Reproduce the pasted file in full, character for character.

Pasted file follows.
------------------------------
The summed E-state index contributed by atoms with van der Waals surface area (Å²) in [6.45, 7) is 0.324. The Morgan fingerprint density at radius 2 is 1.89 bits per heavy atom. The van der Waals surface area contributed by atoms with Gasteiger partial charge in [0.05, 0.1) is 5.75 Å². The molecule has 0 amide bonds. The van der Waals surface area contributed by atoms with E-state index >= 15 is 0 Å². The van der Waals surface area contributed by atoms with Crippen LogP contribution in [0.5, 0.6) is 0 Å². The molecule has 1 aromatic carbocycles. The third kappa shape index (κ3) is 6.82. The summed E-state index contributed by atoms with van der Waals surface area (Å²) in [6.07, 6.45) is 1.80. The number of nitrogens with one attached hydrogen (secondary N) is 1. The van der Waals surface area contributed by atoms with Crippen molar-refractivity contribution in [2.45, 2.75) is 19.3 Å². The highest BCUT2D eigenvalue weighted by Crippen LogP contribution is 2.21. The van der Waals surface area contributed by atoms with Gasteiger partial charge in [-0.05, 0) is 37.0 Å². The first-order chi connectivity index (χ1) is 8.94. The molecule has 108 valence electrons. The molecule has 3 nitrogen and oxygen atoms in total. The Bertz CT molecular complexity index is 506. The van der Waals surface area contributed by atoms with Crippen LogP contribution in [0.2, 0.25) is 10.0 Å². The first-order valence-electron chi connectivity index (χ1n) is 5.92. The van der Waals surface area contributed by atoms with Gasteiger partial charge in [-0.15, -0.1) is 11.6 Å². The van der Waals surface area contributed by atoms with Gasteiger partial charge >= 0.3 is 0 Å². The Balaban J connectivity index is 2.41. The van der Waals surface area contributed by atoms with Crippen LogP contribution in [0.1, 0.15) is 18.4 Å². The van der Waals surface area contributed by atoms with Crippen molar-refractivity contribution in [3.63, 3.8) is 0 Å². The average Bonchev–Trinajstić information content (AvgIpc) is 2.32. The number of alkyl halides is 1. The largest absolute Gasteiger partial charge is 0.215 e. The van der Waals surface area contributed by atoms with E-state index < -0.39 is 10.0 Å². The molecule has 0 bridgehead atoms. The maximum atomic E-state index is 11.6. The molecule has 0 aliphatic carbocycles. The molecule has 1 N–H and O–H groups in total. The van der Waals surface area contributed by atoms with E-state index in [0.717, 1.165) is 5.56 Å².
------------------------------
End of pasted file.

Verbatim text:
The summed E-state index contributed by atoms with van der Waals surface area (Å²) in [6.45, 7) is 0.324. The Morgan fingerprint density at radius 2 is 1.89 bits per heavy atom. The van der Waals surface area contributed by atoms with Gasteiger partial charge in [0.05, 0.1) is 5.75 Å². The molecule has 0 amide bonds. The van der Waals surface area contributed by atoms with E-state index >= 15 is 0 Å². The van der Waals surface area contributed by atoms with Crippen LogP contribution in [0.5, 0.6) is 0 Å². The molecule has 1 aromatic carbocycles. The third kappa shape index (κ3) is 6.82. The summed E-state index contributed by atoms with van der Waals surface area (Å²) in [6.07, 6.45) is 1.80. The number of nitrogens with one attached hydrogen (secondary N) is 1. The van der Waals surface area contributed by atoms with Crippen molar-refractivity contribution in [2.45, 2.75) is 19.3 Å². The highest BCUT2D eigenvalue weighted by Crippen LogP contribution is 2.21. The van der Waals surface area contributed by atoms with Gasteiger partial charge in [-0.05, 0) is 37.0 Å². The first-order chi connectivity index (χ1) is 8.94. The molecule has 108 valence electrons. The molecule has 3 nitrogen and oxygen atoms in total. The Bertz CT molecular complexity index is 506. The van der Waals surface area contributed by atoms with Crippen LogP contribution in [0.2, 0.25) is 10.0 Å². The first-order valence-electron chi connectivity index (χ1n) is 5.92. The van der Waals surface area contributed by atoms with Gasteiger partial charge in [-0.15, -0.1) is 11.6 Å². The van der Waals surface area contributed by atoms with Gasteiger partial charge >= 0.3 is 0 Å². The Balaban J connectivity index is 2.41. The van der Waals surface area contributed by atoms with Crippen LogP contribution in [0.1, 0.15) is 18.4 Å². The van der Waals surface area contributed by atoms with Crippen molar-refractivity contribution in [3.63, 3.8) is 0 Å². The average Bonchev–Trinajstić information content (AvgIpc) is 2.32. The number of alkyl halides is 1. The largest absolute Gasteiger partial charge is 0.215 e. The van der Waals surface area contributed by atoms with E-state index < -0.39 is 10.0 Å². The molecule has 0 bridgehead atoms. The maximum atomic E-state index is 11.6. The molecule has 0 aliphatic carbocycles. The molecule has 1 N–H and O–H groups in total. The van der Waals surface area contributed by atoms with E-state index in [0.717, 1.165) is 5.56 Å².